A Democratic Republic of Congo (DRC) human rights group has said mass graves with human remains have been found in the southwestern Bas-Congo Province where security forces recently clashed with followers of a religious sect.
"The most recent of these graves, containing the remains of 20 bodies, was discovered on 31 March in Materne, between Boma and Matadi towns," Amigo Gonde, coordinator of the NGO, African Association for Human Rights (Asadho), told IRIN.
"The other two graves - discovered further away and several days earlier - contained some 30 bodies."
Gonde, who demanded an independent inquiry, said one of the graves had apparently been dug up. "The grave at Materne had been dug up by unidentified persons and its contents taken to an unknown place, but there are indications to suggest the bodies were indeed there," he said.
DRC authorities could not be reached immediately for comment, but aid workers in the region said they were aware of the claims and were investigating.
Civilians in the area said a doctor in a rural health clinic, who first spotted one of the graves, had been questioned by local authorities.
"Justin Mabiala Ma Mabiala - who is the chief doctor of the rural health zone - was questioned for divulging a professional secret," according to a statement issued by another local human rights NGO, Voice of the Voiceless.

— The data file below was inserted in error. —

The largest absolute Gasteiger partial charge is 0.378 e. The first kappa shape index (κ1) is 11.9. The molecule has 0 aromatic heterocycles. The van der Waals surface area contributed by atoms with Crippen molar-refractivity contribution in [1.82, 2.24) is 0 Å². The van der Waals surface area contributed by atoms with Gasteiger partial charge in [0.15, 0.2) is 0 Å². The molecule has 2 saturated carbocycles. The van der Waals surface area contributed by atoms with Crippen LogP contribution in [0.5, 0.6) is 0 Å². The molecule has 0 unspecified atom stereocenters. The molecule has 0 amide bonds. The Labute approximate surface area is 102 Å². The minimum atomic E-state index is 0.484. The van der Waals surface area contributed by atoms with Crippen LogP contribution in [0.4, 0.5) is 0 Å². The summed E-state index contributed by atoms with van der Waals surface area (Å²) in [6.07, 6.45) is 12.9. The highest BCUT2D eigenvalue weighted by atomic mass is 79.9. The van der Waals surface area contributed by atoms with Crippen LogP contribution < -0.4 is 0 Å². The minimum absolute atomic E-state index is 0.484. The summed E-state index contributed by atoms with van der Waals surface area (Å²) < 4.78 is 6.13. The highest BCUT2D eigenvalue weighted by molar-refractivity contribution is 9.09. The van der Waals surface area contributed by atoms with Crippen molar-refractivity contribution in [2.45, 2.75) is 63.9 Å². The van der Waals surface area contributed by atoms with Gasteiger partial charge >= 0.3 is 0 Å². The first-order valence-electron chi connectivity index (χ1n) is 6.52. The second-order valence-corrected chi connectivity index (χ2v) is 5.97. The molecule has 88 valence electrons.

|The other two graves - discovered further away and several days earlier - contained some 30 bodies|
The remains, the NGO quoted local residents as saying, were suspected to be those of Bundu Dia Kongo sect followers because shreds of cloth and flags used by its members were found at the site.
Gonde denounced a continuing crackdown on the sect, saying security personnel were trying to apprehend some followers who had escaped into nearby forests.
Scores of people were killed in February and March during clashes between police and followers of Bundu Dia Kongo, which is contesting state authority. Aid workers said many others were wounded - some of whom sought treatment at various health facilities.
Aid workers said they saw empty villages with razed homes and that some of the wounded were forced to flee health centres. Some of the victims of violence were hit by stray bullets when they fled.
Bundu Dia Kongo’s spiritual leader and national assembly deputy, Ne Mwanda Nsemi, said he would initiate international judicial proceedings against “the massacre” of his members.
The sect is seeking to emancipate traditional African or Congolese culture and demands the restoration of the former Kingdom of the Congo. It has set up tribunals to try citizens who break the law and has its own police force. Occasionally they lower the national flag to hoist their own.
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